Finding Others

A few years ago, I read an article by David Brooks in the New York Times entitled, It’s Not About You.  After perusing many college commencement and graduation addresses, he was struck by how many speeches have a similar theme, “Find your Passion, Follow your Dreams, Chart your own Course.”  To those of us who are working as hard as we can to send our children to a wonderful school like Harpeth Hall, these words can sound like a beautiful melody to our tired ears.  The thought of being a young college graduate with the world as our oyster sounds mighty tempting.  We have flashes of time travel in a sort of Back to the Future way.

I will admit to fantasizing about being lucky enough to be one of our graduates.  What would I have done if I had received a Harpeth Hall education?  What passion might I have uncovered?  What course might I have charted?  Yes, we want to help our students grow and learn and find their talents and passions.  After all, if an 18 year-old senior can’t dream a little, then all is lost.  What will thrust us unto the belly of the 21st century without these dreams to propel us and inspire us?

Mr. Brooks made an excellent point however, that we might be missing. The reality is that we may in fact be giving the wrong advice or at least forgetting to footnote our remarks about finding yourself.  When a young person feels that she can do just about anything upon graduation, it may be crippling.  They are coming from the most structured childhoods in American history and suddenly marching out to find herself could make a young woman feel overwhelmed.  If she could in fact be anyone, do anything and go anywhere, it could bring her quickly to her knees.  It is difficult to know how to begin the journey.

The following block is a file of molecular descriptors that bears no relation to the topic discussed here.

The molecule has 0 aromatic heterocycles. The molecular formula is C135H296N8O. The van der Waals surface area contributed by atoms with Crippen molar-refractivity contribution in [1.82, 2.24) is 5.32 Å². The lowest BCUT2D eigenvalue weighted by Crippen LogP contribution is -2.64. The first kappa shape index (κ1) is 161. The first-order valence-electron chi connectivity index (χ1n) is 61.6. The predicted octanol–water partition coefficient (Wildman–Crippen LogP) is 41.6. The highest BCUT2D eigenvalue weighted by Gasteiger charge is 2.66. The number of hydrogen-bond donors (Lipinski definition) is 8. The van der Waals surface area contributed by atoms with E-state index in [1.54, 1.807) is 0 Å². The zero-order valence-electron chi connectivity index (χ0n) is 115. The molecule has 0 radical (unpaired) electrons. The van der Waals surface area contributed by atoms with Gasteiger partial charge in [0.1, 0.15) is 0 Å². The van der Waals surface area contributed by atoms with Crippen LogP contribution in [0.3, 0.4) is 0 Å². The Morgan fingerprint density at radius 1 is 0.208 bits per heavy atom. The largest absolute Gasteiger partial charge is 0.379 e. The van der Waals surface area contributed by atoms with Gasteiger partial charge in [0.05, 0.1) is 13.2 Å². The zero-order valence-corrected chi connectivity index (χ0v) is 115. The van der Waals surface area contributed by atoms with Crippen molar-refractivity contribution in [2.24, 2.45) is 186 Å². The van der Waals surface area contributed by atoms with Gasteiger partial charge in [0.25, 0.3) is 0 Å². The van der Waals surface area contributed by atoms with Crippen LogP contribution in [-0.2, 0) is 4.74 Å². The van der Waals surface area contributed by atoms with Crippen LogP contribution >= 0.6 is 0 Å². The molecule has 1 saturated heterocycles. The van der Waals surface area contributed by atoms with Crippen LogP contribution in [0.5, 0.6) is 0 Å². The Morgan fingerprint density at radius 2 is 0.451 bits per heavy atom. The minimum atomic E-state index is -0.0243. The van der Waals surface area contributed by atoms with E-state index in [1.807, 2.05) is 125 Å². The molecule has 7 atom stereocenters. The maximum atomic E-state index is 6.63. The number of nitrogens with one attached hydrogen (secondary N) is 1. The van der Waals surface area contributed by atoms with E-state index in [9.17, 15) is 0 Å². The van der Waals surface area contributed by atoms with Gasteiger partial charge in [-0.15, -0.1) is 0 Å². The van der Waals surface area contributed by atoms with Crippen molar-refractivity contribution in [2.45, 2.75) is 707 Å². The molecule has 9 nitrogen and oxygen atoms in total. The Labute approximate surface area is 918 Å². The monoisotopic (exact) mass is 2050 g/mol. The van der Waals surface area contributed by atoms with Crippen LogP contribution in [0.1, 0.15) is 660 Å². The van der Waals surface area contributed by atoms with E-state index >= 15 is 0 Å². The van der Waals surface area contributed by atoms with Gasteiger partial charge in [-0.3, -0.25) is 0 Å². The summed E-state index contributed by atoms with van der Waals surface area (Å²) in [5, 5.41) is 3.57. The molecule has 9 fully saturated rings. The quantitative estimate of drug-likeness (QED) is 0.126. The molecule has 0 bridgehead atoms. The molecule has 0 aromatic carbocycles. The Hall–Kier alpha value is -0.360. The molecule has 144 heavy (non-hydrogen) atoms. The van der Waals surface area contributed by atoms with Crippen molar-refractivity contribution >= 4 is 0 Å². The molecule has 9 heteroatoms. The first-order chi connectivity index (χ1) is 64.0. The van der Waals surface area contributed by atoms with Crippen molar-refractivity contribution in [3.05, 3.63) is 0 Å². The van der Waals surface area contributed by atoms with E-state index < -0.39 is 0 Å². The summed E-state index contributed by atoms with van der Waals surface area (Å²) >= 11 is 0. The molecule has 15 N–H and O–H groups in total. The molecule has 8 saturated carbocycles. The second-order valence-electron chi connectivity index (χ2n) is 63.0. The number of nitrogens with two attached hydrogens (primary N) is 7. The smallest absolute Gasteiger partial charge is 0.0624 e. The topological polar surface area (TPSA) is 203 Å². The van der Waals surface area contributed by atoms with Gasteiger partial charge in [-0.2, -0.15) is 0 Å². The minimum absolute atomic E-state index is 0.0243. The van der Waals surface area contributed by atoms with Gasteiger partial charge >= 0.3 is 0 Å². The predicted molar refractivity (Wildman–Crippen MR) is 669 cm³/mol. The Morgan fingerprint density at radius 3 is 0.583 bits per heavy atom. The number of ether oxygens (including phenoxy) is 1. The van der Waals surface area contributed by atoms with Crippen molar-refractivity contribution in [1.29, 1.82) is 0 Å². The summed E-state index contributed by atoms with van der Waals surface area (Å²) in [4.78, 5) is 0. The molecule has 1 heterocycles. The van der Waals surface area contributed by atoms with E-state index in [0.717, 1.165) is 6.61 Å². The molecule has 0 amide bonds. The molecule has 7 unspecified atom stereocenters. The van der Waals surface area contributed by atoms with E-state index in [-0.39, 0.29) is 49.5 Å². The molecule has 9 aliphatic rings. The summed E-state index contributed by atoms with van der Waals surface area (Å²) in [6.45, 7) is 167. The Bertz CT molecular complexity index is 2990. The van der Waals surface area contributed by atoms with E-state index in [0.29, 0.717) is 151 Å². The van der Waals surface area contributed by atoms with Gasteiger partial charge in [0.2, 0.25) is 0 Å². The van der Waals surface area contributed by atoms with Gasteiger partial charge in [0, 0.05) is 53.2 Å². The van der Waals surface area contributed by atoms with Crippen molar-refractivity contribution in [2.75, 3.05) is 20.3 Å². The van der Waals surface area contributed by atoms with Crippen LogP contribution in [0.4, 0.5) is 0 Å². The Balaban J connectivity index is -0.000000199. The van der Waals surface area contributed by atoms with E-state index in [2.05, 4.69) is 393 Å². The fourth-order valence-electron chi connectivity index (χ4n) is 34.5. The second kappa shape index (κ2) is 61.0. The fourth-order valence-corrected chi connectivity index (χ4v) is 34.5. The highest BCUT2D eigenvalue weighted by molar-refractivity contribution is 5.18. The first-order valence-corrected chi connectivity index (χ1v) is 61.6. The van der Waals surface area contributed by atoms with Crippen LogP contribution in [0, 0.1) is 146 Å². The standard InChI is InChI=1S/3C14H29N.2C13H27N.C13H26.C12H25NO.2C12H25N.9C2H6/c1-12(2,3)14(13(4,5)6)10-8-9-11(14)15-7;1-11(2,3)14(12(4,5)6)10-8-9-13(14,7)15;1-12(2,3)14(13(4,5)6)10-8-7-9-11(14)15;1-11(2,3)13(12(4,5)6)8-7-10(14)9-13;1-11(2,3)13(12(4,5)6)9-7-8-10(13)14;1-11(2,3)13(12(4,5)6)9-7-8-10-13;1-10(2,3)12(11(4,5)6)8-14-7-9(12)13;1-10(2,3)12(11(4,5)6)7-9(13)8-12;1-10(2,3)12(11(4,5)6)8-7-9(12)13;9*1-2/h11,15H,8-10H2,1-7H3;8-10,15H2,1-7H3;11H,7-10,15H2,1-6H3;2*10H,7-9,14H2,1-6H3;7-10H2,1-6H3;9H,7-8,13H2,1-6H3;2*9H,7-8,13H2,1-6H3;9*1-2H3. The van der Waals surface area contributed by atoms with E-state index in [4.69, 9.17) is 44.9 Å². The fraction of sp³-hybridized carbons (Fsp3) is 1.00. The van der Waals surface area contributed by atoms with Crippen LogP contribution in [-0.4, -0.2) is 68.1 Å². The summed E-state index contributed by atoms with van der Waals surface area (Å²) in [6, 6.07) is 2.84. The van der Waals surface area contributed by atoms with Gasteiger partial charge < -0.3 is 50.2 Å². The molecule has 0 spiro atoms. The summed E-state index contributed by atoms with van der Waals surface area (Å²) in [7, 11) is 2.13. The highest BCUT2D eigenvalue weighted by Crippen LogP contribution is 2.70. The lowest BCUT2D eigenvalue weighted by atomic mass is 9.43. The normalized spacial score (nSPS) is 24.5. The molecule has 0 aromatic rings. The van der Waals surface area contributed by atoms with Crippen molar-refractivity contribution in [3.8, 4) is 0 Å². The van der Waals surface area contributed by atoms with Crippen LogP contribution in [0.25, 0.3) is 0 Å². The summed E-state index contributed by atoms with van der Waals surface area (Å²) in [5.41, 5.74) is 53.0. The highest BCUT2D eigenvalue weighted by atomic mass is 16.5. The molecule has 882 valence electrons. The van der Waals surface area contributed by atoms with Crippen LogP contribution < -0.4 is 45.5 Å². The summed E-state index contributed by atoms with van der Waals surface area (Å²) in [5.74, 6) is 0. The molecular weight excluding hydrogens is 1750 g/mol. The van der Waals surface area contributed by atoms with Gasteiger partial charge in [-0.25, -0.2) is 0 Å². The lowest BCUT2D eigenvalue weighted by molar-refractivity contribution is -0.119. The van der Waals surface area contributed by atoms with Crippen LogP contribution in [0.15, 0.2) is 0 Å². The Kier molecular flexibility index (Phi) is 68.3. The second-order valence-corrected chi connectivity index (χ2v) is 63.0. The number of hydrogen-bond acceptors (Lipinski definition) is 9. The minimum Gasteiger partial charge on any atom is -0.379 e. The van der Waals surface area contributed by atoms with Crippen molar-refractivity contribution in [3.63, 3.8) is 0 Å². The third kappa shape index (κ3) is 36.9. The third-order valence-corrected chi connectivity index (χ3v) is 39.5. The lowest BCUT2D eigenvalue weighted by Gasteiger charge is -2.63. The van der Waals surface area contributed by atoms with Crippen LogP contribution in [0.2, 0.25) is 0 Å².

I think the place to begin the journey is to look outside ourselves. We need to turn the table from finding ourselves to finding a way to connect with others.  Maturing is not about getting closer and closer to our inner-selves, it is about sacrifice for an ideal we care about or a person we love.  Many of our students are well on their way to maturity, and they inspire us with their devotion to a cause at such a young age.  They may have a brother with Downs Syndrome or Angelman Syndrome and become inspired to organize a race for that cause.  Perhaps they decide to study medicine in order to find a cure for Alzheimers because they have seen a grandparent lost to that disease.  Maturity means commitment to a person, a community, a calling, or anything bigger than ourselves.  Commitment implies a sacrifice of one’s self. I think we could send the wrong message when we tell our graduates to put themselves, their desires, and their passions at the center of life.  It seems that happiness and fulfillment come when we put larger ideals in the center.

When we are able to forget about us and concentrate on them, we may have found the very thing that is our passion and does keep us moving in the right direction.  Suddenly the map seems to point in a direction that feels good to us.  We might even say, yes, I have charted my course and found my passion.  As David Brooks said in closing his article, “the purpose in life is not to find yourself; it is to lose yourself.”

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One thought on “Finding Others

  1. What a great post! I find another essential question also very fruitful: “What need or gap exists that I can fill?” By asking that, we are becoming more aware of the world around us, but also paying attention to our strengths and using ourselves as resources. If we have a great talent or passion, but there is no need or gap that could be filled by that talent, then it becomes a moot point. I also appreciate that this question makes us look for opportunities rather than waiting for opportunities to find us.

    Thank you for your thought-provoking words.

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